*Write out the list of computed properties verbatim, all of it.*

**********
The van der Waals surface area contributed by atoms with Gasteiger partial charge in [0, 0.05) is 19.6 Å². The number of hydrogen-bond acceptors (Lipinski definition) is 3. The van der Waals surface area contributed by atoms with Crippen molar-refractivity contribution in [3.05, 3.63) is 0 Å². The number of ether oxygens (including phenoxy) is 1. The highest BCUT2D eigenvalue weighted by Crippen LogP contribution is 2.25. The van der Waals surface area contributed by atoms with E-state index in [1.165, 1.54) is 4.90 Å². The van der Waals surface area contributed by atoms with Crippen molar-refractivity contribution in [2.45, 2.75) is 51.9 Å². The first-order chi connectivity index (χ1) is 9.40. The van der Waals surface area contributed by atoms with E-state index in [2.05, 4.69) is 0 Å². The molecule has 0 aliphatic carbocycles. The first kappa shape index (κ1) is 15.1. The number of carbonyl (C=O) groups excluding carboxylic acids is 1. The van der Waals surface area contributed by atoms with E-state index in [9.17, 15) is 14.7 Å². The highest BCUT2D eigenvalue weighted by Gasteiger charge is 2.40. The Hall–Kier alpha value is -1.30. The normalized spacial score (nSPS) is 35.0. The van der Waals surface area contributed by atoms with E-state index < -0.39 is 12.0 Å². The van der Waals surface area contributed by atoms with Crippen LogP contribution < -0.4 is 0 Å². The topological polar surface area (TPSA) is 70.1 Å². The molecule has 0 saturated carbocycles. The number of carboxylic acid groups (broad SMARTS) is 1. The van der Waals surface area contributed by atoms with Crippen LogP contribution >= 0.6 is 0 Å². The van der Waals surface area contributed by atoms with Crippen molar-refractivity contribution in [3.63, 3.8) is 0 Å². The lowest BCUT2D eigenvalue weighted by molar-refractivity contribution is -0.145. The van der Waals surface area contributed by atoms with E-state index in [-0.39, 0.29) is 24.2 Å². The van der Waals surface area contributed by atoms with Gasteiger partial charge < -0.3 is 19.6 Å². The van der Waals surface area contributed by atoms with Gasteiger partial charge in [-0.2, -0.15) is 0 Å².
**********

The van der Waals surface area contributed by atoms with Gasteiger partial charge in [0, 0.05) is 19.6 Å². The number of hydrogen-bond acceptors (Lipinski definition) is 3. The van der Waals surface area contributed by atoms with Crippen molar-refractivity contribution in [3.05, 3.63) is 0 Å². The number of ether oxygens (including phenoxy) is 1. The highest BCUT2D eigenvalue weighted by Crippen LogP contribution is 2.25. The van der Waals surface area contributed by atoms with E-state index in [1.165, 1.54) is 4.90 Å². The van der Waals surface area contributed by atoms with Crippen molar-refractivity contribution in [2.45, 2.75) is 51.9 Å². The first-order chi connectivity index (χ1) is 9.40. The van der Waals surface area contributed by atoms with E-state index in [2.05, 4.69) is 0 Å². The molecule has 0 aliphatic carbocycles. The first kappa shape index (κ1) is 15.1. The number of carbonyl (C=O) groups excluding carboxylic acids is 1. The van der Waals surface area contributed by atoms with E-state index in [9.17, 15) is 14.7 Å². The highest BCUT2D eigenvalue weighted by Gasteiger charge is 2.40. The Hall–Kier alpha value is -1.30. The normalized spacial score (nSPS) is 35.0. The van der Waals surface area contributed by atoms with E-state index < -0.39 is 12.0 Å². The van der Waals surface area contributed by atoms with Crippen LogP contribution < -0.4 is 0 Å². The topological polar surface area (TPSA) is 70.1 Å². The molecule has 0 saturated carbocycles. The number of carboxylic acid groups (broad SMARTS) is 1. The van der Waals surface area contributed by atoms with Crippen LogP contribution >= 0.6 is 0 Å². The van der Waals surface area contributed by atoms with Crippen molar-refractivity contribution in [3.63, 3.8) is 0 Å². The lowest BCUT2D eigenvalue weighted by molar-refractivity contribution is -0.145. The van der Waals surface area contributed by atoms with E-state index in [-0.39, 0.29) is 24.2 Å². The van der Waals surface area contributed by atoms with Gasteiger partial charge < -0.3 is 19.6 Å². The van der Waals surface area contributed by atoms with Gasteiger partial charge in [-0.2, -0.15) is 0 Å².